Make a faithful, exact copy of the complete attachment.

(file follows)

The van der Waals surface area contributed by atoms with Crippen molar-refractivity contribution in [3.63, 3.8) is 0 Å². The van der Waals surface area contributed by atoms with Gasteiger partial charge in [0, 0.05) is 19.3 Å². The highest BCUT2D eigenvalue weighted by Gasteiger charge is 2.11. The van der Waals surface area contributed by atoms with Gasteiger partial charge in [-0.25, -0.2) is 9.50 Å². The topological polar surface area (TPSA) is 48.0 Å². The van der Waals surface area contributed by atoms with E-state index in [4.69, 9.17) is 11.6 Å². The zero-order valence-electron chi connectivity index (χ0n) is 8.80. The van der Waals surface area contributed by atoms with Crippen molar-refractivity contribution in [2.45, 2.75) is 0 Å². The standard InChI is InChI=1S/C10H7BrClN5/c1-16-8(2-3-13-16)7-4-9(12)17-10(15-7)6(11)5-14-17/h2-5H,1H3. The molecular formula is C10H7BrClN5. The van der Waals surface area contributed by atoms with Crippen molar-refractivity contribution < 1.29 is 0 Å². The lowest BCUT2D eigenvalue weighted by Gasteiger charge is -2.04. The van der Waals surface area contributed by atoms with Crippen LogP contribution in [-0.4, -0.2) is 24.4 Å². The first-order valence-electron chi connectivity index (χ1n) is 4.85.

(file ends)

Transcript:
The van der Waals surface area contributed by atoms with Crippen molar-refractivity contribution in [3.63, 3.8) is 0 Å². The van der Waals surface area contributed by atoms with Gasteiger partial charge in [0, 0.05) is 19.3 Å². The highest BCUT2D eigenvalue weighted by Gasteiger charge is 2.11. The van der Waals surface area contributed by atoms with Gasteiger partial charge in [-0.25, -0.2) is 9.50 Å². The topological polar surface area (TPSA) is 48.0 Å². The van der Waals surface area contributed by atoms with E-state index in [4.69, 9.17) is 11.6 Å². The zero-order valence-electron chi connectivity index (χ0n) is 8.80. The van der Waals surface area contributed by atoms with Crippen molar-refractivity contribution in [2.45, 2.75) is 0 Å². The standard InChI is InChI=1S/C10H7BrClN5/c1-16-8(2-3-13-16)7-4-9(12)17-10(15-7)6(11)5-14-17/h2-5H,1H3. The molecular formula is C10H7BrClN5. The van der Waals surface area contributed by atoms with Crippen molar-refractivity contribution < 1.29 is 0 Å². The lowest BCUT2D eigenvalue weighted by Gasteiger charge is -2.04. The van der Waals surface area contributed by atoms with Crippen LogP contribution in [-0.4, -0.2) is 24.4 Å². The first-order valence-electron chi connectivity index (χ1n) is 4.85.